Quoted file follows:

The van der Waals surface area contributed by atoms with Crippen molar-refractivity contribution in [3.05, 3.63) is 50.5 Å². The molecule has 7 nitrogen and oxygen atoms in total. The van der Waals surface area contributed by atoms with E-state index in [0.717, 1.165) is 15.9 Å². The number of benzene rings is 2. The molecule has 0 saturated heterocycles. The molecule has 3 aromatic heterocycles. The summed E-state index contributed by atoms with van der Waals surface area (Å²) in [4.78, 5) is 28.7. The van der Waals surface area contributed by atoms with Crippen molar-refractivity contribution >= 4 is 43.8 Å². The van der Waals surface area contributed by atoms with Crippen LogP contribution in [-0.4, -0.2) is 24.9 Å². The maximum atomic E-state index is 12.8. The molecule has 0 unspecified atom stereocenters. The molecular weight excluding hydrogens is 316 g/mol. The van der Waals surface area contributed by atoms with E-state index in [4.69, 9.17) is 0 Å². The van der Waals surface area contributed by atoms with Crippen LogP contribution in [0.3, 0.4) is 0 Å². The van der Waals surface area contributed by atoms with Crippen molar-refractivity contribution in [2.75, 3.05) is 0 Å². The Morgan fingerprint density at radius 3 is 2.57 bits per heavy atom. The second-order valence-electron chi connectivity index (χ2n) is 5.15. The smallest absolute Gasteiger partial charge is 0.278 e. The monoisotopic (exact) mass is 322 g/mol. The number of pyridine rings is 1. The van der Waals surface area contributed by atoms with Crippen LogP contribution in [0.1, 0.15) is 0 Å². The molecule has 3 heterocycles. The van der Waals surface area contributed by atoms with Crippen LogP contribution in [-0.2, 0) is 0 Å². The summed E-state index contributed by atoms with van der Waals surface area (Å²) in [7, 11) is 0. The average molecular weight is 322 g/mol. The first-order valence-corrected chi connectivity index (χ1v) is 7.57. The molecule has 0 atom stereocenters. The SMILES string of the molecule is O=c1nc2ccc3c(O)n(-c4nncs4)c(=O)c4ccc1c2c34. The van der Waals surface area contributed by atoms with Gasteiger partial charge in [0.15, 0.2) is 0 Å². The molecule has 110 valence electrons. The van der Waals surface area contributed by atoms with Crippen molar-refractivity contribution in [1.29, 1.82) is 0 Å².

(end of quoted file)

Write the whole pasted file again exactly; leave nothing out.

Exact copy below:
The van der Waals surface area contributed by atoms with Crippen molar-refractivity contribution in [3.05, 3.63) is 50.5 Å². The molecule has 7 nitrogen and oxygen atoms in total. The van der Waals surface area contributed by atoms with E-state index in [0.717, 1.165) is 15.9 Å². The number of benzene rings is 2. The molecule has 0 saturated heterocycles. The molecule has 3 aromatic heterocycles. The summed E-state index contributed by atoms with van der Waals surface area (Å²) in [4.78, 5) is 28.7. The van der Waals surface area contributed by atoms with Crippen molar-refractivity contribution >= 4 is 43.8 Å². The van der Waals surface area contributed by atoms with Crippen LogP contribution in [-0.4, -0.2) is 24.9 Å². The maximum atomic E-state index is 12.8. The molecule has 0 unspecified atom stereocenters. The molecular weight excluding hydrogens is 316 g/mol. The van der Waals surface area contributed by atoms with E-state index in [4.69, 9.17) is 0 Å². The van der Waals surface area contributed by atoms with Crippen LogP contribution in [0.3, 0.4) is 0 Å². The van der Waals surface area contributed by atoms with Crippen molar-refractivity contribution in [2.75, 3.05) is 0 Å². The Morgan fingerprint density at radius 3 is 2.57 bits per heavy atom. The second-order valence-electron chi connectivity index (χ2n) is 5.15. The smallest absolute Gasteiger partial charge is 0.278 e. The monoisotopic (exact) mass is 322 g/mol. The number of pyridine rings is 1. The van der Waals surface area contributed by atoms with Crippen LogP contribution in [0.1, 0.15) is 0 Å². The molecule has 3 heterocycles. The van der Waals surface area contributed by atoms with Crippen LogP contribution in [-0.2, 0) is 0 Å². The summed E-state index contributed by atoms with van der Waals surface area (Å²) in [7, 11) is 0. The average molecular weight is 322 g/mol. The first-order valence-corrected chi connectivity index (χ1v) is 7.57. The molecule has 0 atom stereocenters. The SMILES string of the molecule is O=c1nc2ccc3c(O)n(-c4nncs4)c(=O)c4ccc1c2c34. The van der Waals surface area contributed by atoms with Gasteiger partial charge in [0.15, 0.2) is 0 Å². The molecule has 110 valence electrons. The van der Waals surface area contributed by atoms with Crippen molar-refractivity contribution in [1.29, 1.82) is 0 Å².